Sunday, October 12, 2008

Ceber Death Raises Questions About Torture, Prisons

From TDZ:
The recent death of an inmate allegedly resulting from torture at the hands of police and prison guards has once again shown that Turkey still has problems with human rights, despite a zero-tolerance policy on inhumane treatment and torture.

Human rights groups in Turkey have said the government’s previous launch of a zero-tolerance policy on torture and abuse fell short of expectations. “The death of Engin Ceber has shown that Turkey still has a serious problem with human rights violations,” noted Ömer Faruk Gergenlioğlu, chairman of the Association of Human Rights and Solidarity for Oppressed Peoples (MAZLUM-DER).

Ceber, an inmate at İstanbul’s Metris Prison, died last week after allegedly being abused and tortured at the hands of police and prison guards. Ceber was reportedly taken into custody along with three friends in İstanbul for selling a leftist magazine. They were later convicted and sent to Metris Prison. The four inmates were allegedly subjected to disproportionate use of force and heavy torture by policemen and prison guards. Ceber was taken to the hospital last week and was pronounced dead there after suffering from a brain hemorrhage as a result of a head injury. Ceber’s lawyer, Taylan Tanay, said his client complained several times that he was frequently subjected to inhumane treatment in prison. Ceber was buried in İstanbul’s Kocatepe Cemetry.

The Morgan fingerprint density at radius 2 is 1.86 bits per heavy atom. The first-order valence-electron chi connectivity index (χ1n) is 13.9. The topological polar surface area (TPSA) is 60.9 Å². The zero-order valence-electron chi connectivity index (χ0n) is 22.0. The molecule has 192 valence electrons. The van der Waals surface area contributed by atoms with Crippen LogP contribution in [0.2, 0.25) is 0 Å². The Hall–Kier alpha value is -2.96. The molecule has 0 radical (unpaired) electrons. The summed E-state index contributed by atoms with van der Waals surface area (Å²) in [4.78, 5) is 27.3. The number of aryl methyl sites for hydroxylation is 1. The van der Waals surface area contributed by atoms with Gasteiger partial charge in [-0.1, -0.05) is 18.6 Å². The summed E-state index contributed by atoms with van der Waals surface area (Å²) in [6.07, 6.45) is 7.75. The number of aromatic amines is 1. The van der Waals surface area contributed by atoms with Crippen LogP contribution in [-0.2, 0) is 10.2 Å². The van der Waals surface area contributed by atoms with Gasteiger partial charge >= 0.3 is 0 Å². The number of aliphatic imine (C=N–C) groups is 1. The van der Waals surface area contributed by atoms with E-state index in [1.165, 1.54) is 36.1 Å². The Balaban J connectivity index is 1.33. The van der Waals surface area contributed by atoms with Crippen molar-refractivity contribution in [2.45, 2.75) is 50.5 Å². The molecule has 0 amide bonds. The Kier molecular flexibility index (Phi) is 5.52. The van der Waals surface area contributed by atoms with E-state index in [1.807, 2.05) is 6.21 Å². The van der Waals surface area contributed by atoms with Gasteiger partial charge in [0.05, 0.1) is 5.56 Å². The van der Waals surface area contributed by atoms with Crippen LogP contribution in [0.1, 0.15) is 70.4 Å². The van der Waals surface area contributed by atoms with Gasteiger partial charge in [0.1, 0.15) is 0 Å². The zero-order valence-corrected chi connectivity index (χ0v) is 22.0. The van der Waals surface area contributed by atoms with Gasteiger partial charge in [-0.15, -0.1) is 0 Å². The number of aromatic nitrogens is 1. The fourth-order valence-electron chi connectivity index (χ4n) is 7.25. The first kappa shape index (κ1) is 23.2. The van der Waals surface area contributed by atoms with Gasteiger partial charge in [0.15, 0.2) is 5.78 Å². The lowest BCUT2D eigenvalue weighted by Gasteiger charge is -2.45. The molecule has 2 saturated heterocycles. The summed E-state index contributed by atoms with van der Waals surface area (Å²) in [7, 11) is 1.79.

“How can anyone explain why a person selling a legal magazine was taken into custody and convicted? This is not acceptable. We say there is zero tolerance on torture, but people still lose their lives because of it. Turkey has geared up over the last couple of years to protect human rights as part of efforts to become an EU member, but changes to this end, including the zero-tolerance policy on abuse, remain nothing but words,” Gergenlioğlu said.

Turkey’s attempts to harmonize with the European Union norms had produced a zero-tolerance policy on torture and abuse as part of sweeping changes made to the Turkish Penal Code (TCK).
Click here for coverage from the International Herald Tribune.

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